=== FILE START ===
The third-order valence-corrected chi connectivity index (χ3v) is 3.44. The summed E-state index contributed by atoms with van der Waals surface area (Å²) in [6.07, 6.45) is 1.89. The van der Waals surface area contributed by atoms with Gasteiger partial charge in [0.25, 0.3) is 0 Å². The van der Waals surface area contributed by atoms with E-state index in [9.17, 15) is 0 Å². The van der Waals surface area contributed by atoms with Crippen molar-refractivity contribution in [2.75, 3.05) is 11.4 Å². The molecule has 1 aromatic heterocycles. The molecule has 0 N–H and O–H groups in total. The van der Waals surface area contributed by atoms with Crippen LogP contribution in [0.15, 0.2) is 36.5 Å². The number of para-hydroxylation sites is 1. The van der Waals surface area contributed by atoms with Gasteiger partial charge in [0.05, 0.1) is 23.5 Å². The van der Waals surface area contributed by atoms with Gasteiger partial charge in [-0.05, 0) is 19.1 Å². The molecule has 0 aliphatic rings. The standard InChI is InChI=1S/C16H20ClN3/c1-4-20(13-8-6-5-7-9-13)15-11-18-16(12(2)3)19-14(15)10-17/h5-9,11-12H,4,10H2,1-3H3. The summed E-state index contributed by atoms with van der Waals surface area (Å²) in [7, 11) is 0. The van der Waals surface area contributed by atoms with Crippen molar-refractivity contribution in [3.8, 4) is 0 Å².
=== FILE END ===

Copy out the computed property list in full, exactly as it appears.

The third-order valence-corrected chi connectivity index (χ3v) is 3.44. The summed E-state index contributed by atoms with van der Waals surface area (Å²) in [6.07, 6.45) is 1.89. The van der Waals surface area contributed by atoms with Gasteiger partial charge in [0.25, 0.3) is 0 Å². The van der Waals surface area contributed by atoms with E-state index in [9.17, 15) is 0 Å². The van der Waals surface area contributed by atoms with Crippen molar-refractivity contribution in [2.75, 3.05) is 11.4 Å². The molecule has 1 aromatic heterocycles. The molecule has 0 N–H and O–H groups in total. The van der Waals surface area contributed by atoms with Crippen LogP contribution in [0.15, 0.2) is 36.5 Å². The number of para-hydroxylation sites is 1. The van der Waals surface area contributed by atoms with Gasteiger partial charge in [0.05, 0.1) is 23.5 Å². The van der Waals surface area contributed by atoms with Gasteiger partial charge in [-0.05, 0) is 19.1 Å². The molecule has 0 aliphatic rings. The standard InChI is InChI=1S/C16H20ClN3/c1-4-20(13-8-6-5-7-9-13)15-11-18-16(12(2)3)19-14(15)10-17/h5-9,11-12H,4,10H2,1-3H3. The summed E-state index contributed by atoms with van der Waals surface area (Å²) in [7, 11) is 0. The van der Waals surface area contributed by atoms with Crippen molar-refractivity contribution in [3.8, 4) is 0 Å².